New Changan CS55 2017 review
We head East to try the new Changan CS55 SUV - China’s latest Qashqai rival
Far from being cheap and nasty, the Changan CS55 is in fact a worthy competitor to many cars costing twice the price. The company’s bosses say they’ll prioritise the domestic market first before rolling out later models to Europe and the US, but initial feedback suggests a few choice changes would make the cars appeal to British buyers. On quality, comfort, space and style at least, Changan is more than halfway there.
Changan is the biggest global car manufacturer you’ve never heard of. The brand is more than 100 years old, in fact, and in 2016 alone produced nearly three million vehicles – including cars, vans and SUVs.
Most of these are sold in its home market of China, but with more than 6,000 service facilities across 60 countries worldwide, Changan also has a big presence in South America, the Middle East and Russia.
With new research and development centres in Italy, the US and even Britain, the company is ready to take its next step. Brand bosses suggest a European launch is still up to a decade away, but to see if Changan is ready to conquer established brands like Citroen, Hyundai, Kia and Renault, we took a trip to the firm’s headquarters in Chongqing for a test drive of its latest model – the CS55.
At 4.5m long and around 1.86m wide, the CS55 is similar in size to the current Nissan Qashqai. It’s offered only with a 1.5-litre turbo petrol engine, and power is sent to the front wheels through a six-speed automatic gearbox.
Climb inside and it’s plusher and better equipped than you’d ever imagine a cheap Chinese SUV to be. Prices in Changan’s domestic market start at 83,900 Yuan (around £10,000), while flagship variants like the car we’re testing here top out at less than £17k.
Save the huge Changan badging on the nose, the styling is suitably European. There are hints of Land Rover Discovery to its front end, while the bold lines, jacked-up stance and sharp LED daytime running lights give it easily as much kerb appeal as a Renault Kadjar. The 18-inch alloy wheels and optional contrast roof offer buyers a welcome degree of personalisation, too. Chinese buyers are a fickle bunch, we’re told, and fashion is extremely important.
Google is blocked in China, so there is no Android Auto or Apple CarPlay functionality, but a system called BaiduCarlife will mirror your phone’s screen on the central display and give you access to maps, contacts and music. It’s Internet-ready, too, allowing access to real-time traffic information. Changan will have to come up with a more Euro-centric solution if it wants to expand into this region, of course.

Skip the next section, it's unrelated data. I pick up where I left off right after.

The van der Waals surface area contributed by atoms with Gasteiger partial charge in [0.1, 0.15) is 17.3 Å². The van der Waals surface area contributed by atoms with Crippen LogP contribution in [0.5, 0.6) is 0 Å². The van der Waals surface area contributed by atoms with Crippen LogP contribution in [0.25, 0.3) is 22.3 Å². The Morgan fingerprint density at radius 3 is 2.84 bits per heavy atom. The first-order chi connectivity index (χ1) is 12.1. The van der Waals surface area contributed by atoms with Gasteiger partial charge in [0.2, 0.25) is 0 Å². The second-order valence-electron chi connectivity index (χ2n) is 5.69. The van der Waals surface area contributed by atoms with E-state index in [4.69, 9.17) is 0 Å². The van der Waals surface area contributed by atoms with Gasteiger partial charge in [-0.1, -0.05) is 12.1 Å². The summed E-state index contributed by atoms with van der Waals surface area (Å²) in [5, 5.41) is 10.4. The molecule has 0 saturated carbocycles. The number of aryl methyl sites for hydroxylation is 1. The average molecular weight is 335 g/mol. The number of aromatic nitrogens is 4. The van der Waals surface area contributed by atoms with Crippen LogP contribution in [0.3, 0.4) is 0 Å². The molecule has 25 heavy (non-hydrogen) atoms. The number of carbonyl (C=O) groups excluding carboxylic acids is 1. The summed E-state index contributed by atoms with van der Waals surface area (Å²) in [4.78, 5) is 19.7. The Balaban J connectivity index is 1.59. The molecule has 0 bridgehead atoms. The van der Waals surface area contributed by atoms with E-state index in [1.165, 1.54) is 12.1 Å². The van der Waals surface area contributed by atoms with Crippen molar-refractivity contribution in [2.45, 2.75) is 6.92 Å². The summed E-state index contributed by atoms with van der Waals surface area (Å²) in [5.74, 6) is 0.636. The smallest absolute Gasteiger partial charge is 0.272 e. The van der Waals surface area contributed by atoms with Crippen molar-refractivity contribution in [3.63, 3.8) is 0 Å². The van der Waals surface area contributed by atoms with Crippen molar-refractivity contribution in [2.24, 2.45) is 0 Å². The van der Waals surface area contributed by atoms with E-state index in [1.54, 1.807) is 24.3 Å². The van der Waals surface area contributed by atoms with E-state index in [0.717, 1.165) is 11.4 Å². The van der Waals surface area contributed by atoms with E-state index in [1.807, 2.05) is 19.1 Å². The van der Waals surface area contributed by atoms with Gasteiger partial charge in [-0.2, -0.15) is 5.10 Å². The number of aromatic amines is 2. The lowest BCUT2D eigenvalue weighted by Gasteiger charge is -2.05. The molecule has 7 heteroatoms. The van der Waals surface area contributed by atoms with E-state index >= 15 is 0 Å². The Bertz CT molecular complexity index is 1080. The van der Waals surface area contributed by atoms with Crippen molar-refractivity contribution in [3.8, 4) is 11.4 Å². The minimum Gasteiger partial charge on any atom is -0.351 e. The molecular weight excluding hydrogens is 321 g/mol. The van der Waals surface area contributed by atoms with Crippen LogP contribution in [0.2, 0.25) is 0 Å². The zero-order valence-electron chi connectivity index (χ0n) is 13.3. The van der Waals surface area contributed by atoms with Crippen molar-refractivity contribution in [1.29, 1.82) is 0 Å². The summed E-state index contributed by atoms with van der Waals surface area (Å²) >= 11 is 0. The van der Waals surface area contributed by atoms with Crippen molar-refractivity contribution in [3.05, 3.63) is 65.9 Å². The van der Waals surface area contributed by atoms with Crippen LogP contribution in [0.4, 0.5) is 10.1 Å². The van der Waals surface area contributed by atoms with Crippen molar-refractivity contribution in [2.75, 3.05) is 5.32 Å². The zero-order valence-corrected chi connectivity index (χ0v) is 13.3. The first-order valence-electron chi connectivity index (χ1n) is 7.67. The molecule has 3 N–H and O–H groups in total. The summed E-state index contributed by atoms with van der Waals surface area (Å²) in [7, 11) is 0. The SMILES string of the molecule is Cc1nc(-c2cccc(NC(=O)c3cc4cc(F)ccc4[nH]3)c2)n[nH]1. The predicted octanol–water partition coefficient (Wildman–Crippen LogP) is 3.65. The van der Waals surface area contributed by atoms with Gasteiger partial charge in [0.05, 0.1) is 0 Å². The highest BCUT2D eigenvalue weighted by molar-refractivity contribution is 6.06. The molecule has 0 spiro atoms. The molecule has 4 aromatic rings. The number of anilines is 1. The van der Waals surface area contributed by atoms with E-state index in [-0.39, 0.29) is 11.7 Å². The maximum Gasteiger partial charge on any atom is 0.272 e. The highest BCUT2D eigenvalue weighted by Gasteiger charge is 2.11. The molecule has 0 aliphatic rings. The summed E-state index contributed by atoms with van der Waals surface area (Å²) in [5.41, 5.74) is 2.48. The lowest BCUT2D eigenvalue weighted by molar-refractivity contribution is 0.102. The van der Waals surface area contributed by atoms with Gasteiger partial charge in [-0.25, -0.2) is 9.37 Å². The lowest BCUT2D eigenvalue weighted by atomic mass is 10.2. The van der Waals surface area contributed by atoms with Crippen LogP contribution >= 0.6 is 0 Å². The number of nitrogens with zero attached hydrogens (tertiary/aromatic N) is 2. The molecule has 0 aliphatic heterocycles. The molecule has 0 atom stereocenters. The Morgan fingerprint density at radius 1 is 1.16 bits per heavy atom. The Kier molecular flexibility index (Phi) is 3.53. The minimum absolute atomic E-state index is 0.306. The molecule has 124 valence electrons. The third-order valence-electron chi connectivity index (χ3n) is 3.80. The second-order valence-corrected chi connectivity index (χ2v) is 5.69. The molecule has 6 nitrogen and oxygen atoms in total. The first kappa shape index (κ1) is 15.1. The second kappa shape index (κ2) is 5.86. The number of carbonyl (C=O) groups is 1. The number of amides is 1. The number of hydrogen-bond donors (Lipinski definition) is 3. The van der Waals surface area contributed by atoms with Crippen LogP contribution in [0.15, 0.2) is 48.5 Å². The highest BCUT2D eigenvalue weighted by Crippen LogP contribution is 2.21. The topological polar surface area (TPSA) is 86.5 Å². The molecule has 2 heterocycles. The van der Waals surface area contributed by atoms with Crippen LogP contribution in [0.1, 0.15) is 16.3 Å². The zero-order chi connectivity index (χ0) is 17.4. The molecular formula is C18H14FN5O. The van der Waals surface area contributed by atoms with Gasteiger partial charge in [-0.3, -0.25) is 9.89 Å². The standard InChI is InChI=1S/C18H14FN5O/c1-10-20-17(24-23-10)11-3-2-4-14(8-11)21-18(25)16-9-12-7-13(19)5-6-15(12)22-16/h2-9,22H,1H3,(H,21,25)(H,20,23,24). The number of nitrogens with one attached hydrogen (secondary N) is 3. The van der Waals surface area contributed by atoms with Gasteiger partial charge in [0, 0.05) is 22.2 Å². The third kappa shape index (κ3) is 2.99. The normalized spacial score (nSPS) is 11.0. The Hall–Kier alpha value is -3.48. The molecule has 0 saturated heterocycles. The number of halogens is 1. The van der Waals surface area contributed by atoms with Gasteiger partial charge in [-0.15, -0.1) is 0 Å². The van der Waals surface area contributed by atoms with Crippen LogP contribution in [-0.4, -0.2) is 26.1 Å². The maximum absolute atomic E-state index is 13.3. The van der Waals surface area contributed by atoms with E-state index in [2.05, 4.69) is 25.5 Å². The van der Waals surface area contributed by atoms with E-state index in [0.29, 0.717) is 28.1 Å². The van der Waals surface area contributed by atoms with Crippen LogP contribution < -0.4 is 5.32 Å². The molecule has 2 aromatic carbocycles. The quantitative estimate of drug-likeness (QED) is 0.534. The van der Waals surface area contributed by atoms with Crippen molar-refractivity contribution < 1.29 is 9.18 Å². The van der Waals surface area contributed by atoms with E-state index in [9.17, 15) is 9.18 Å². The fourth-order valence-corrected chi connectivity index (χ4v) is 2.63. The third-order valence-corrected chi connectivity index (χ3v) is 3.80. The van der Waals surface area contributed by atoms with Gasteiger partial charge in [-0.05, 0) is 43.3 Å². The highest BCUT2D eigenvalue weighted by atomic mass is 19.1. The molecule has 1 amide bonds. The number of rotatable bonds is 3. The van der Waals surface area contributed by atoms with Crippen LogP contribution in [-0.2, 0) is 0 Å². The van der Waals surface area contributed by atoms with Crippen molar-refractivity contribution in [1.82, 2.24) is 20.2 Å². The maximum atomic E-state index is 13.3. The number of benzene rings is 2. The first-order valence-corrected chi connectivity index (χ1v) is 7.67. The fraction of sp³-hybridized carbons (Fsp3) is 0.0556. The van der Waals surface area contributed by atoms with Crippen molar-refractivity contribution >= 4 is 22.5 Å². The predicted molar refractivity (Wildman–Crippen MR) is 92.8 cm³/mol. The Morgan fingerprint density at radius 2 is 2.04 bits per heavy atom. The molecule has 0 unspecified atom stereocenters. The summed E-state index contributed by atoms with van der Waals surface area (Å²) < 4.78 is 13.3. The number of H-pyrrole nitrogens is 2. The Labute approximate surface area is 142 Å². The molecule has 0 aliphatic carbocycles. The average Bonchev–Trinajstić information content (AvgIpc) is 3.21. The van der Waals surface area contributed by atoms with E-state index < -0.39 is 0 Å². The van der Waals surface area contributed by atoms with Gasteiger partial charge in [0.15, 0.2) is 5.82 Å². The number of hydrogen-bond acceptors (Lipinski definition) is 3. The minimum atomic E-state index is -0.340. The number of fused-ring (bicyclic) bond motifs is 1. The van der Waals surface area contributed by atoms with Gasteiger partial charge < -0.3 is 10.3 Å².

In the back, the CS55 doesn’t feel as cleverly packaged as some of its rivals; a Peugeot 3008 is bigger, for example. There’s lots of knee room, though, and the lack of a transmission tunnel means a flat floor, so you’ll be able to fit three in the rear for short journeys. Changan was unable to provide an official boot space figure, but we’d suggest a Qashqai is likely to offer a larger load bay.
On the road, the Chinese preference for comfort over handling is immediately evident. While the CS55 is more agile than the larger CS95, the soft damping and lazy gearbox make quick progress difficult. The steering is reasonably direct and although there isn’t much feel (even in the car’s Sport setting), turn-in is sharp enough. Push too hard, however, and the wheels will push wide. A SEAT Ateca definitely feels more stable, more controllable and more fun.
Still, despite being short on involvement, the CS55 is perfectly comfortable. The downsized turbo engine is quiet, and at speed the biggest issue is road noise from the larger wheels. The soft damping means it struggles with sharp jolts, but you’ll rarely notice shudders in the cabin.
Don’t think of the CS55 as some kind of cheap Chinese knock-off, though. It’s packed to the rafters with safety kit, in fact, including adaptive cruise control, front collision warning, automatic emergency braking and six airbags. Lane-change assist, blind spot monitoring and rear collision warning also feature, alongside tyre-pressure monitoring and a 360-degree parking camera. That’s easily as comprehensive as any of Changan’s European rivals.
Not content with simply matching its competitors, the firm provides a 10-year, 260,000km (161,500-mile) warranty that looks impressive in any company. There’s no guarantee that UK cars would come with the same policy, of course, but this shows considerable confidence in the product.